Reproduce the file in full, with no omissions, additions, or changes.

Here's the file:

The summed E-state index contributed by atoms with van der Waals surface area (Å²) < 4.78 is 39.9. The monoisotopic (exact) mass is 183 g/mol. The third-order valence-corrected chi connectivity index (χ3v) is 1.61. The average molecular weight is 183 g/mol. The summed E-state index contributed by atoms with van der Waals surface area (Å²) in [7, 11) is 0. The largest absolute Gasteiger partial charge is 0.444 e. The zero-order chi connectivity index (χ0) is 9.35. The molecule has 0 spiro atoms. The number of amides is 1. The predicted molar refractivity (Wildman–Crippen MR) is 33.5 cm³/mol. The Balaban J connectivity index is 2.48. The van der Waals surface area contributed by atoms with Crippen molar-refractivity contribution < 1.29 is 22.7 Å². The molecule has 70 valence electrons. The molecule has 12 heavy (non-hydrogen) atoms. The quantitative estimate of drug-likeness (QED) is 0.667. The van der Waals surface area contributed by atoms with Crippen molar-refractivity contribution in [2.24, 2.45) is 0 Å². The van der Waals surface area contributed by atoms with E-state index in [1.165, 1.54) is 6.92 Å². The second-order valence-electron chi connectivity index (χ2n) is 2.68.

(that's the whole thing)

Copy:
The summed E-state index contributed by atoms with van der Waals surface area (Å²) < 4.78 is 39.9. The monoisotopic (exact) mass is 183 g/mol. The third-order valence-corrected chi connectivity index (χ3v) is 1.61. The average molecular weight is 183 g/mol. The summed E-state index contributed by atoms with van der Waals surface area (Å²) in [7, 11) is 0. The largest absolute Gasteiger partial charge is 0.444 e. The zero-order chi connectivity index (χ0) is 9.35. The molecule has 0 spiro atoms. The number of amides is 1. The predicted molar refractivity (Wildman–Crippen MR) is 33.5 cm³/mol. The Balaban J connectivity index is 2.48. The van der Waals surface area contributed by atoms with Crippen molar-refractivity contribution < 1.29 is 22.7 Å². The molecule has 70 valence electrons. The molecule has 12 heavy (non-hydrogen) atoms. The quantitative estimate of drug-likeness (QED) is 0.667. The van der Waals surface area contributed by atoms with Crippen molar-refractivity contribution in [2.24, 2.45) is 0 Å². The van der Waals surface area contributed by atoms with E-state index in [1.165, 1.54) is 6.92 Å². The second-order valence-electron chi connectivity index (χ2n) is 2.68.